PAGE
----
SOBELOFF, Chief Judge.
The National Labor Relations Board has petitioned for enforcement of its orders entered against the Randolph Electric Membership Corporation and the Tri-County Electric Membership Corporation in two separate proceedings, requiring them to bargain with the union it had certified.
Both Randolph and Tri-County are incorporated under the provisions of the Electric Membership Corporation Act of North Carolina
Following Board certification of Local Union No. 485 of the International Brotherhood of Electrical Workers as bargaining representative of the employees of both Randolph and Tri-County, the union requested the start of bargaining negotiations. Both refused to grant recognition and bargain with the union on the sole ground that they are not "employers" within section 2 of the National Labor Relations Act, 29 U.S.C.A. § 152 (1956), but "political subdivisions" of the state of North Carolina and thus expressly excluded from coverage by the terms of the Act.
The case turns then on the sole issue, whether Randolph and Tri-County are "political subdivisions" within the meaning of the National Labor Relations Act.
The term "political subdivision" is not defined in the Act and its legislative history is silent as to the purpose of Congress in using these words. We do not, however, write on a clean slate in construing their meaning. Congress has assigned that function to the National Labor Relations Board, and we look to what it has decided in this and in earlier cases. Here the Board's initial determination as to the specific application of broad statutory terms rests on its familiarity with labor problems and its experience in the administration of the Act. To the extent that it has taken into account economic realities as well as the statutory purposes, the Board's determination is entitled to great respect. National Labor Relations Board v. E. C. Atkins & Co., 331 U.S. 398, 67 S.Ct. 1265, 91 L.Ed. 1563 (1947). Our function as a reviewing court is limited to determining whether the Board's conclusion has "warrant in the record" and "a reasonable basis in law." National Labor Relations Board v. Hearst Publications, 322 U.S. 111, 131, 64 S.Ct. 851, 88 L.Ed. 1170 (1944); National Labor Relations Board v. E. C. Atkins & Co., supra.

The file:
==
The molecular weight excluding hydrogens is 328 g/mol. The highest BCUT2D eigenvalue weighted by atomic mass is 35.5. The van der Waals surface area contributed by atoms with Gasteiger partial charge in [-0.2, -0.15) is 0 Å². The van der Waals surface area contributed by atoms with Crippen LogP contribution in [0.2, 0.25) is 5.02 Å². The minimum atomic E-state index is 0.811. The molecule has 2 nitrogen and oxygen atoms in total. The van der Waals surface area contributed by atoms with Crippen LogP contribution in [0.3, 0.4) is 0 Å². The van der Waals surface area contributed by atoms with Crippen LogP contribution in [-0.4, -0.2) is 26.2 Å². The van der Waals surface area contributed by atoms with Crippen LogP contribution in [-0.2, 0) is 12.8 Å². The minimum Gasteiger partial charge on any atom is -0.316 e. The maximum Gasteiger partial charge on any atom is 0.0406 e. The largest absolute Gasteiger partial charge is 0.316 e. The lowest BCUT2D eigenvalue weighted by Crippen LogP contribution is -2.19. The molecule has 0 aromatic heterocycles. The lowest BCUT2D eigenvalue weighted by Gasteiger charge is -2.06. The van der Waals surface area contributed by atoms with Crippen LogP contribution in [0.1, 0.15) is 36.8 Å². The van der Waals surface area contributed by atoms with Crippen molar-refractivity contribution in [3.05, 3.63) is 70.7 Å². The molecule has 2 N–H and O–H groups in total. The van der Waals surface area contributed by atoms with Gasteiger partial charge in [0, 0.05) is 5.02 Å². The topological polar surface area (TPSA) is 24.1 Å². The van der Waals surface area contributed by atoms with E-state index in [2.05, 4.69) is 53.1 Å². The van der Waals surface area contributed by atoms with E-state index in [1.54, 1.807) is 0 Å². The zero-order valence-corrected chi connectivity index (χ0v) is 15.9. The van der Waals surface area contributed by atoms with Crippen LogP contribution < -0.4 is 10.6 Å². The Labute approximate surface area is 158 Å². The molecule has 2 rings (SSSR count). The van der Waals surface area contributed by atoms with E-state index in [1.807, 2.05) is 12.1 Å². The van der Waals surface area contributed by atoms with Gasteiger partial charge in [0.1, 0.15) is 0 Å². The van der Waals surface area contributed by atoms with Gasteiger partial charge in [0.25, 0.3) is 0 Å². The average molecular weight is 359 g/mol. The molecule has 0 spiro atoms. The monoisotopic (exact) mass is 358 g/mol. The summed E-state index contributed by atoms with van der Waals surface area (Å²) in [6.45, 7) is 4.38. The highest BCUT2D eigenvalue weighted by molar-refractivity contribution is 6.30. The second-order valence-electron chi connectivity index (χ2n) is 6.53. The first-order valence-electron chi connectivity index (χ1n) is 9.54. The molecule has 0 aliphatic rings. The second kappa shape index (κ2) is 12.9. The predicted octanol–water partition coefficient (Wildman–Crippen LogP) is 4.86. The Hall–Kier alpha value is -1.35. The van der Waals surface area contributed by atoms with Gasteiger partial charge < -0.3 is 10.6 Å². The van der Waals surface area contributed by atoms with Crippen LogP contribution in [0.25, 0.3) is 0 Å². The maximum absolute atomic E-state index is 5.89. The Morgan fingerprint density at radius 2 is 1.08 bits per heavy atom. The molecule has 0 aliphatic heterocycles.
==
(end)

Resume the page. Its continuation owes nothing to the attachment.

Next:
For the reasons to be stated we conclude that the Board's orders were properly issued and are entitled to enforcement.
The main thrust of the electric corporations' argument is that by excepting "political subdivisions" from the Act's coverage, Congress wished to disclaim federal jurisdiction and also evidenced an intention that state law declarations and interpretations should control in determining whether an organization is a "political subdivision." The corporations assert that it is only in situations:
Their argument then continues that, because North Carolina's legislature declared and several successive Attorneys General have ruled that corporations formed under the Electric Membership Corporation Act of North Carolina are "political subdivisions," it follows that they are exempt from coverage by the National Labor Relations Act.
There are, of course, instances in which the application of certain federal statutes may depend on state law. Examples are seen in the Reconstruction Finance Corporation Act,
But this is controlled by the will of Congress. In the absence of a plain indication to the contrary, however, it is to be assumed when Congress enacts a statute that it does not intend to make its application dependent on state law. Jerome v. United States, 318 U.S. 101, 104, 63 S.Ct. 483, 87 L.Ed. 640 (1943).
The argument of the electric corporations fails to persuade us that Congress intended the result for which they contend. Furthermore, it ignores the teachings of the Supreme Court as to the congressional purpose in enacting the national labor laws. In National Labor Relations Board v. Hearst Publications, 322 U.S. 111, 123, 64 S.Ct. 851, 857, 88 L.Ed. 1170 (1944), the Court dealt with
Thus, it is clear that state law is not controlling